No Comment: Grilled Cheese and a Side of Trivialization

What’s up with the food industry trivializing domestic violence?

Last February, a passerby snapped a photo of a chalkboard (top) in the window of Smiths, a Philadelphia bar and restaurant that provides “friendly yet stellar service.” The not-so-friendly chalkboard read: “I like my beer like I like my violence … Domestic.”

A month later, Chops & Hops in Watkinsville, Ga., introduced a new item to their menu: a black and bleu [cheese] sandwich inspired by Chris Brown and Rihanna’s relationship. Encouraging customers to “put [their] hands on this … sandwich,” a post on the restaurant’s Facebook page reassured everyone that “Chris Brown won’t beat you up for eating this unless your name starts with a R and ends with A.”

 To make matters worse, Chef Richard Miley (the mastermind behind this daily special) revealed in an interview that he had no regrets. In fact, Miley took to the restaurant’s Facebook page in the days following to flippantly shift the onus onto the disapproving blogosphere, telling “all those so incredibly passionate about Domestic Violence to … [let] go of the keyboard and [volunteer] at a shelter.”

And just this month, I happened upon a Los Angeles-based food truck (left) emblazoned with the name “Slap Yo Mama.” The name was accompanied by a cartoon depiction of a woman with a red handprint on her cheek. The truck gets its name from a colloquial phrase popularized by the 2002 movie Friday After Next: “Tastes so good, make you wanna slap yo mama.” Though the expression does not have a formal definition, Urban Dictionary says it is derived from a situation in which someone discovers such delicious food that they become angry at their mother, whose cooking now pales in comparison—so angry, in fact, that they would slap her.

We’ve said it once and we’ll say it again: Domestic violence is not funny. Disturbing acts of abuse and assault happen to one in four American women throughout their lifetimes. Making light of this trivializes survivors’ experiences and reassures perpetrators that what they did was socially acceptable.

All I want when I go out to eat is a grilled cheese and a side of fries—hold the trivialization, please.

TOP LEFT: Photo of chalkboard from philebrity.com. CENTER RIGHT: Screenshot of burger from post on Chops & Hops’ Facebook page. BOTTOM LEFT: Photo of food truck from Christine Parker.

Comments

  1. As long as this sells, advertisers won’t stop using it. Our mission is far greater than halting the supply of this kind of “entertainment” – we need to stop the demand.

  2. Are we still at the consciousness raising stage? What an endless battle to gain respect for women.

    • yoteech – I am thinking the same thing. I am 65 years young and have been raising consciousness now for way too many years. Seems there are just a lot of people out there who prefer to remain in the dark ages. The ones who make me keep working on it are the children!

  3. I agree with this article. I’ve heard comedians crack jokes about slapping girlfriends, wives or children, and all I can think when I hear the jokes is that these people must come from abusive backgrounds.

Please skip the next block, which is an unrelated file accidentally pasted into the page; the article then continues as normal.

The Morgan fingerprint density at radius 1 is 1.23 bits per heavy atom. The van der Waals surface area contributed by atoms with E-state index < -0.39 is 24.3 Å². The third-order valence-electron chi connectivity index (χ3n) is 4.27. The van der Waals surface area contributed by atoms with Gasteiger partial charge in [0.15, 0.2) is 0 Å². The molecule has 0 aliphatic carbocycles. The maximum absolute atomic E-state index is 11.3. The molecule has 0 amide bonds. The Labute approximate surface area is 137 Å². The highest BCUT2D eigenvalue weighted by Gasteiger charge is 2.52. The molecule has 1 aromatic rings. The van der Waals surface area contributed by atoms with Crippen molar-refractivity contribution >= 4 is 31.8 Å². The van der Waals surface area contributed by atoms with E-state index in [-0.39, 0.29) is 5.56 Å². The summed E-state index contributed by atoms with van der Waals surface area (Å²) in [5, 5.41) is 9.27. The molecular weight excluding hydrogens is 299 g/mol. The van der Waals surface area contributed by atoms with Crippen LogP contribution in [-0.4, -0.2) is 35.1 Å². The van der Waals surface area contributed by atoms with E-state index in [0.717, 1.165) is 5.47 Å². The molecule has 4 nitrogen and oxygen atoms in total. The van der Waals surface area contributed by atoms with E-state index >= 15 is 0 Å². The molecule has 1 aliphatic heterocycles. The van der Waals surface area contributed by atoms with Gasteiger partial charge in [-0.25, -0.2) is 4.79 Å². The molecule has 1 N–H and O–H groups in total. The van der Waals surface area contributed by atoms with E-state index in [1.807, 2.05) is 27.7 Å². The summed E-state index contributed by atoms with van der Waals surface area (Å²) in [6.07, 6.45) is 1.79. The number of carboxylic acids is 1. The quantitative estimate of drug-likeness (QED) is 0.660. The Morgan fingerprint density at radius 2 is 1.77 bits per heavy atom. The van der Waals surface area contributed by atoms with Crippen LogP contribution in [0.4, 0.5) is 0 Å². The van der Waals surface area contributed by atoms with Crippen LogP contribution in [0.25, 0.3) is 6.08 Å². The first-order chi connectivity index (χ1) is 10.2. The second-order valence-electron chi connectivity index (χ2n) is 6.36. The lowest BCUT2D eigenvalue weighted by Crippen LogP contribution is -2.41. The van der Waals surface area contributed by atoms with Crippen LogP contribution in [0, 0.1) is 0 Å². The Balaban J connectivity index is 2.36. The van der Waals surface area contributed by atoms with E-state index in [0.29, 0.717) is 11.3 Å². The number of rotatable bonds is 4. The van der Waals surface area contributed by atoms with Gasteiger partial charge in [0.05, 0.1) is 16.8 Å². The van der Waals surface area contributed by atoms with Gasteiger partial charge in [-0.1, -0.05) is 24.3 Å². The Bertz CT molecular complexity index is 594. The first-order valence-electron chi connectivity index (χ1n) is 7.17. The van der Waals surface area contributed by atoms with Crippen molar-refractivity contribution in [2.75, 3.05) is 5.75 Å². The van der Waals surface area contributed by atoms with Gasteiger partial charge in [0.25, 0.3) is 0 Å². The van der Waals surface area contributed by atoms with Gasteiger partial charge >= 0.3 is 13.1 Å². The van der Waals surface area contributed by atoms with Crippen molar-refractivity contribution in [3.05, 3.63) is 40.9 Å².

I actually feel sad for the people cracking the jokes.

  4. Jessica Hudson says:

    I went to Slap Yo Mama at a food truck festival… it wasn’t that good.

  5. Cheryl Cooney says:

    I lived in an abusive relationship for over 20 years and finally got the strength to leave. This is no joke, and anyone that patronizes these establishments should think – would you want your mother, sister, aunt, etc. to be a victim? Don’t trivialize this crime.

  6. The phrase slap yo mama is much older than the 2002 film mentioned above. I heard it as slap your grandma as a child back in Georgia and it was probably old then. This was said by good old down home folk who would probably never dream of slapping their grandmothers, yet the expression does carry a mock aggression and a whiff of misogyny. That whiff is raised to a reek when it is used in public to promote a commercial venture. As a male raised in the 70s ( a more enlightened and progressive era it seems to me), I feel like we are still pushing the rock uphill when it comes to gender politics.

  7. I agree that violence against women is not funny. I went to a Tracy Morgan live comedy show, and I was sitting right at the front where he could see me. He made a lotof disgusting “jokes” about things like having anal sex with an old woman and how loose she would be. He also “joked” about incest survivors and the limits they set to protect themselves.I glared at him, and he saw me, so he said soemthing like “Oh, she mad!” Then he said to my date “You with a fat girl. That’s okay- I like fat girls! They give you warmth in the winter and shade in the summer.” People were laughing.
    Then he lay down on the stage so his face was right in front of me, stuck out his toungue, and told me to give him a kiss. I didn’t want to, but I did because I was on this date and didn’t want to make a fuss.
    Everyone seemed to think this was all so funny! Are people really that obtuse?
    For some reason, being disgusting and immature seems to pass as “humor.” It’s the same in a lot of the lowbrow, misogynist “comedies” that keep coming out, mainly those ones starring Zaxk Galifinakis. The women are always such a drag, wanting the men to be responsible and considerate. I also noticed this in”Ted,” which I walked out on.
    It is really very confusing and disappoiting that so many people seem to think so little.

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